Odd Bedfellows: Grass Root Inst. & Ehren’s Dad (06/09/06)

The above photograph of Bob Watada and Carolyn Ho  by George F. Lee ,  accompanied Gregg K. Kakesako’s  story, “Watada: Like father, like son,”  in yesterday’s Honolulu Star Bulletin.

Their son is  Lt.  Ehren Watada,  the first American officer to refuse deployment to Iraq on moral and legal grounds.  As I wrote yesterday,  the Grassroots Institute of Hawaii awarded Bob Watada its Unsung Hero Award last year for fighting corruption.  I wonder the conservative group is thinking,  now as Watada supports his son.  Kakesako writes,

More than four decades ago, Bob Watada, who lost a brother fighting in Korea, opposed the war in Vietnam.

Instead of running off to Canada, Watada approached his draft board in Colorado and was allowed to serve in the Peace Corps for two years in Peru.

He believed the Vietnam War was illegal.

The Grass Roots Institute’s name makes it  sounds, as Martha Stewart would say, like  “A Good Thing.”  But when I checked the website, I found out, as I do so often these days, that the Institute is part of a web of conservative efforts to influence public policy.  The  same names of issues groups,  astroturf front organizations, think tanks and foundations  turn up as supporting each other, again and again and again.

Pick any imatter before Congress I’ve written about–attempts to end the estate tax, to end net neutrality, to  install English as the official language, to weaken environmental protection, to sell off national parks and forests and all the dots connect.

For instance, The Grassroot Institute is a member of the State Policy Network (SPN), which also claims as an affiliate member Grover Norquist’s group, Americans for Tax Reform (ATF).   When you check at  ATF’s site to look up the name of its state affiliates, you are told to check back at SPN.  ATF also has a list of “Center-Right Coalition” Meetings and guess who attends in Hawaii?  Yup.  And who provided the seed money for the institute?  The  Atlas Economic Research Foundation , another SPN affiliate.  And the Institute is the field office for Dick Armey’s Freedomworks as of March 28 of this year, according to a press release issued by that group.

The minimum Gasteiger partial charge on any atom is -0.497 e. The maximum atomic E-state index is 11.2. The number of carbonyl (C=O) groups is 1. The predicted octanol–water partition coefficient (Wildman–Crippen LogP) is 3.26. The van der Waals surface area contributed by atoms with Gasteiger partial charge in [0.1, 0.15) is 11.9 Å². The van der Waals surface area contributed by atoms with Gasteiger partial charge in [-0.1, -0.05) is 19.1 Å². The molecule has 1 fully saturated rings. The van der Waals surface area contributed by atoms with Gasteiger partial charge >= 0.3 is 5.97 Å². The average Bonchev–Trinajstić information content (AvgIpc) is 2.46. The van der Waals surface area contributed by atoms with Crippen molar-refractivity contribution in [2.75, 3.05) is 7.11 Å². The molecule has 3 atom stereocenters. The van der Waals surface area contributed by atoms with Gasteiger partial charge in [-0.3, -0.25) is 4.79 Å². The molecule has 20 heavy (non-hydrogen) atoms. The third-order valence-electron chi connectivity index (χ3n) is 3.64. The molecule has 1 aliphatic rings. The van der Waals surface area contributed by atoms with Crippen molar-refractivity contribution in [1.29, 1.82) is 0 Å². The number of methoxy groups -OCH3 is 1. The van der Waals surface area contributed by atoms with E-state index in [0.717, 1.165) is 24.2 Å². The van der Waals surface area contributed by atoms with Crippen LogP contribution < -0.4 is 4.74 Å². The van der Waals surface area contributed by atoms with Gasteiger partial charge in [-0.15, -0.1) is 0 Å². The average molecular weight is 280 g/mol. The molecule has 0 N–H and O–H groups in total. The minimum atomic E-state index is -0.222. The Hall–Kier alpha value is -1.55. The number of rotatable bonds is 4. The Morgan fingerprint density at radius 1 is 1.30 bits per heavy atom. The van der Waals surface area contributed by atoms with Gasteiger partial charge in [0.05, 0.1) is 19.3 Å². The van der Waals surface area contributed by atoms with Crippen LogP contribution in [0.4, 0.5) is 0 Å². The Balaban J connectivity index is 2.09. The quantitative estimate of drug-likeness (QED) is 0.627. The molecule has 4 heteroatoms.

Today,  I discovered a great tool for tracking down the interconnections between conservatives who influence public policy,   Media Transparency.org, a site which lets you search its  database by grant recipient, by person, by grant purpose, or all three factors.

The site got its start in July of 1999 when  Rob Levine began investigating a local Minneapolis “Think Tank,” the “Center of the American Experiment.”   As he wrote on February 25, 2000,

Intuitively I had sensed very close connections between the Center, a 501(c)(3) charity, and the Republican Party of Minnesota, which set me out to find what actually was happening there.

To make a long story short, what I discovered was an interconnected web of conservative organizations spanning the gamut from academia to law to publishing to politics, all being funded and coordinated by a relatively small but wealthy group of philanthropies, chief among them the Lynde and Harry Bradley Foundation, of Milwaukee, Wisconsin. Though the Center has only received about $310,000 directly from the philanthropies, nearly every one of its speakers and presenters is in some way connected to or funded by this movement.

The Center, far from being a place where “deep thinking” takes place, can most accurately be called a cog in this movement, both producing content for the machine, as well as providing a local outlet for the rest of the movement’s content providers, media faces, ideologues, and last but certainly not least, its politicians.

Levine  relied on earlier work by The National Committee for Responsive Philanthropy (NCRP), which allowed him to use its data, reported in 1997, on the grant making activities of 12 foundations over the period from 1992 through 1994 in “Moving A Public Policy Agenda: The Strategic Philanthropy of Conservative Foundations.” laid out a fine groundwork for understanding this movement, yet fell short in providing a comprehensive, interactive, open-to-all database that maps out the actual grants, for all to see. People for The American Way accurately described the engine of this movement in the title of another report on the phenomenon called “Buying a Movement.”

What else I’ve been writing today

* For SourceWatch.org  (you’ll have to search for it on the site–for some reason direct  links blow up my page here:

  •  ” Americans for Tax Reform”–updated current projects  
  •  “Doner Fundraising”–new article on conservative Texas political operative Kate Doner
  • ”John Doner  & Associates” –new article on her husband’s turnkey pr firm
  • “State Policy Network”–enlarged from a stub this article on the conservative market-oriented professional organization, providing a listing of all the affiliated state and national think tanks. 

 

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